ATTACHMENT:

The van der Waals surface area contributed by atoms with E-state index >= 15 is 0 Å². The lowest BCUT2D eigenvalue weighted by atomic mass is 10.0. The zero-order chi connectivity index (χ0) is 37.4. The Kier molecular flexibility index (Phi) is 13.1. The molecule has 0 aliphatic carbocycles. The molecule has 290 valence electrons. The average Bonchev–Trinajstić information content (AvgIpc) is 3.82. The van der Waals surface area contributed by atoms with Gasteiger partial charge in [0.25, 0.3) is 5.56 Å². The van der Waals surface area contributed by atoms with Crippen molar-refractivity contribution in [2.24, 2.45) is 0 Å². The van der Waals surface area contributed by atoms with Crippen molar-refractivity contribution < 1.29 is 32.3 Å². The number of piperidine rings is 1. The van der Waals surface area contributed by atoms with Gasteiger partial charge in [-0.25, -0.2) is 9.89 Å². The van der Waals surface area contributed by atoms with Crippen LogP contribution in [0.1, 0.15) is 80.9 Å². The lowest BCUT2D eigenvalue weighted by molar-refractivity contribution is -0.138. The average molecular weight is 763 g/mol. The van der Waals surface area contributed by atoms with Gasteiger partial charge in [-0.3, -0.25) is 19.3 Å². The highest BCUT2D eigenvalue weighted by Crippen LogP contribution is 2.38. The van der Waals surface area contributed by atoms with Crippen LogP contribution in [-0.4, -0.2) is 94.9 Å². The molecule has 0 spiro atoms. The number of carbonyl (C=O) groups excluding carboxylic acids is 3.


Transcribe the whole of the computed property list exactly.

The van der Waals surface area contributed by atoms with E-state index >= 15 is 0 Å². The lowest BCUT2D eigenvalue weighted by atomic mass is 10.0. The zero-order chi connectivity index (χ0) is 37.4. The Kier molecular flexibility index (Phi) is 13.1. The molecule has 0 aliphatic carbocycles. The molecule has 290 valence electrons. The average Bonchev–Trinajstić information content (AvgIpc) is 3.82. The van der Waals surface area contributed by atoms with Gasteiger partial charge in [0.25, 0.3) is 5.56 Å². The van der Waals surface area contributed by atoms with Crippen molar-refractivity contribution in [2.24, 2.45) is 0 Å². The van der Waals surface area contributed by atoms with Crippen molar-refractivity contribution < 1.29 is 32.3 Å². The number of piperidine rings is 1. The van der Waals surface area contributed by atoms with Gasteiger partial charge in [-0.25, -0.2) is 9.89 Å². The van der Waals surface area contributed by atoms with Crippen LogP contribution in [0.1, 0.15) is 80.9 Å². The lowest BCUT2D eigenvalue weighted by molar-refractivity contribution is -0.138. The average molecular weight is 763 g/mol. The van der Waals surface area contributed by atoms with Gasteiger partial charge in [-0.3, -0.25) is 19.3 Å². The highest BCUT2D eigenvalue weighted by Crippen LogP contribution is 2.38. The van der Waals surface area contributed by atoms with Crippen LogP contribution in [-0.4, -0.2) is 94.9 Å². The molecule has 0 spiro atoms. The number of carbonyl (C=O) groups excluding carboxylic acids is 3.